Diogo de Gouveia returned to Portugal in 1556, where he became Canon of Lisbon Cathedral, having died the following year. He was buried in the crossing of the Cathedral, the now lost epitaph in his tombstone, can be translated as:

References[edit]

  1. ^ Diogo de Gouveia, o moço, who was ambassador of King John III at the Council of Trent is often mistaken with his uncle. See Machado, Diogo Barbosa (1741). Bibliotheca lusitana historica, critica e cronologica. Portugal: A. J. da Fonseca. p. 656. 
  2. ^ DIAS, Francisco Rosa. "Escola Secundária Diogo de Gouveia (Beja) Diogo de Gouveia: o patrono da Escola". Diogo de Gouveia highschool. drealentejo.pt. Retrieved 7 May 2011. 
  3. ^ a b c d e PELLERIN, Agnès, Anne Lima, Xavier de Castro (2009). Les Portugais à Paris: au fil des siècles & des arrondissements. France: Editions Chandeigne. p. 45. ISBN 2-915540-35-7. 
  4. ^ a b c LACH, Donald F. (1994). Asia in the making of Europe: Volume II, A century of wonder. University of Chicago Press. p. 11. ISBN 0-226-46733-3. 
  5. ^ INFOPEDIA. "Diogo de Gouveia". Infopedia, portuguese online enciclopedia. Porto Editora. Retrieved 7 May 2011. 
  6. ^ Chan, Alan Kam-leung Chan,Gregory K. Clancey,Hui-Chieh Loy (2001). Historical perspectives on East Asian science, technology, and medicine. World Scientific. p. 285. ISBN 9971-69-259-7.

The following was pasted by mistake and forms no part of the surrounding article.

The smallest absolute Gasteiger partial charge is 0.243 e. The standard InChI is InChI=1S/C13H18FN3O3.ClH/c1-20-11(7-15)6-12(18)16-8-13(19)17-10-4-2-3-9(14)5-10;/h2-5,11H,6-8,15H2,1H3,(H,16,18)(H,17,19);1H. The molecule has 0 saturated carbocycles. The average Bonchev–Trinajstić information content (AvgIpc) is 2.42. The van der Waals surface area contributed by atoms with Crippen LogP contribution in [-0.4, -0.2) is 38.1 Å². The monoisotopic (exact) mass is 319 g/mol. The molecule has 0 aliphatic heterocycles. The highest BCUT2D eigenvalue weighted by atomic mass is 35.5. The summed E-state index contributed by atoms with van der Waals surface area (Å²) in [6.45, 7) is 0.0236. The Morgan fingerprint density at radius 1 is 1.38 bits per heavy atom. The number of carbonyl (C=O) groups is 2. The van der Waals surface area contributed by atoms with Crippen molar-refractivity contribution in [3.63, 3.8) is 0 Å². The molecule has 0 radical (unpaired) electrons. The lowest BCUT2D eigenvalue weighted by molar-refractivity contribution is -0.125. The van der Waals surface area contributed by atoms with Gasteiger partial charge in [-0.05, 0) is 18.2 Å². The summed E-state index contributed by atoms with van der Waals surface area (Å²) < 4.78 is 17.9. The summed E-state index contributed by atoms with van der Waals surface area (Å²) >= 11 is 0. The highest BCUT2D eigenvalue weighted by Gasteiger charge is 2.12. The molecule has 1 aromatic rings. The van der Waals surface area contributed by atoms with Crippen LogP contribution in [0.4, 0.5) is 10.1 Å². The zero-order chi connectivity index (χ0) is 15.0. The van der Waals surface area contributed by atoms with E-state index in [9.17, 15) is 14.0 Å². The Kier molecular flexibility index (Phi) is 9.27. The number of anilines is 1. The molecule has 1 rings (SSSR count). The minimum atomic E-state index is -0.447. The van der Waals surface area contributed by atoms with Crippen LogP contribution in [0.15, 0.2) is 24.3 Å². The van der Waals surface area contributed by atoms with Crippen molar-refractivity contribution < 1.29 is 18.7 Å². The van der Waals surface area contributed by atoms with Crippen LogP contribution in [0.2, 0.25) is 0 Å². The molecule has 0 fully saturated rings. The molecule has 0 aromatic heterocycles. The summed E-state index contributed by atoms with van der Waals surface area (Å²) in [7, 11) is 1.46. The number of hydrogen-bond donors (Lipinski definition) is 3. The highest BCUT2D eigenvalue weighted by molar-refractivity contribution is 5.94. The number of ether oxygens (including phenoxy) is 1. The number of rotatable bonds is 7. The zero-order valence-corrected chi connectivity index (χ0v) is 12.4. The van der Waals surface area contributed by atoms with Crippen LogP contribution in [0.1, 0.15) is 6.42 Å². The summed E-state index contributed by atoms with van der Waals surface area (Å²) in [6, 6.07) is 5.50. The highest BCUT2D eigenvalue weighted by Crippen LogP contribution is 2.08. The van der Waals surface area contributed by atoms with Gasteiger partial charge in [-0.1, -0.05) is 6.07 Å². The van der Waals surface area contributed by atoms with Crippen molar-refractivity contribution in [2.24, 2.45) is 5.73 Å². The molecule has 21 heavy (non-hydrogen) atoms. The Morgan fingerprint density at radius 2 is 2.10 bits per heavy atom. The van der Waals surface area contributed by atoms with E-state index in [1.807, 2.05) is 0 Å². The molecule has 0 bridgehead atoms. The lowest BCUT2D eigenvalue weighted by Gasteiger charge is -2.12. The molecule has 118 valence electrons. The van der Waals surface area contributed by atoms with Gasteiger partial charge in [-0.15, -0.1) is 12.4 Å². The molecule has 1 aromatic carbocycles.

7. ^ LINDSAY, Thomas M. (2003). History of the Reformation Reformation in Switzerland, France, the Netherlands, Scotland and England 1906 , Part 2. Kessinger Publishing. pp. 534–535. ISBN 0-7661-6367-9. 
  8. ^ BUCHET, Christian Buchet, Michel Vergé-Franceschi (2006). La mer, la France et l'Amérique latine. Paris: Presses Paris Sorbonne. p. 15. ISBN 2-84050-420-0. 
  9. ^ NEVES, Cylaine Maria das (2007). A vila de São Paulo de Piratininga: fundação e representação. Brazil: Annablume. p. 42. ISBN 85-7419-779-3. 
  10. ^ Loyola, Saint Ignatius (of Loyola), John C. Olin, Joseph F. O'Callaghan (1974). The autobiography of St. Ignatius Loyola, with related documents. Fordham Univ Press. p. 103. ISBN 0-8232-1480-X. 
  11. ^ LEITE, Serafim (1955). ge&q=diogo%20de%20gouveia&f=false Cartas do Brasil e mais Escritos do Pe.Manuel da Nóbrega. UC Biblioteca Geral. p. 9. 
  12. ^ HIRSCH, Elisabeth Feist Hirsch (1967). Damião de Gois: the life and thought of a Portuguese humanist, 1502-1574. Springer. p. 173. ISBN 90-247-0195-3. 
  13. ^ MACHADO, Diogo Barbosa Machado (1741). Bibliotheca lusitana historica, critica e cronologica. A. J. da Fonseca. p. 656.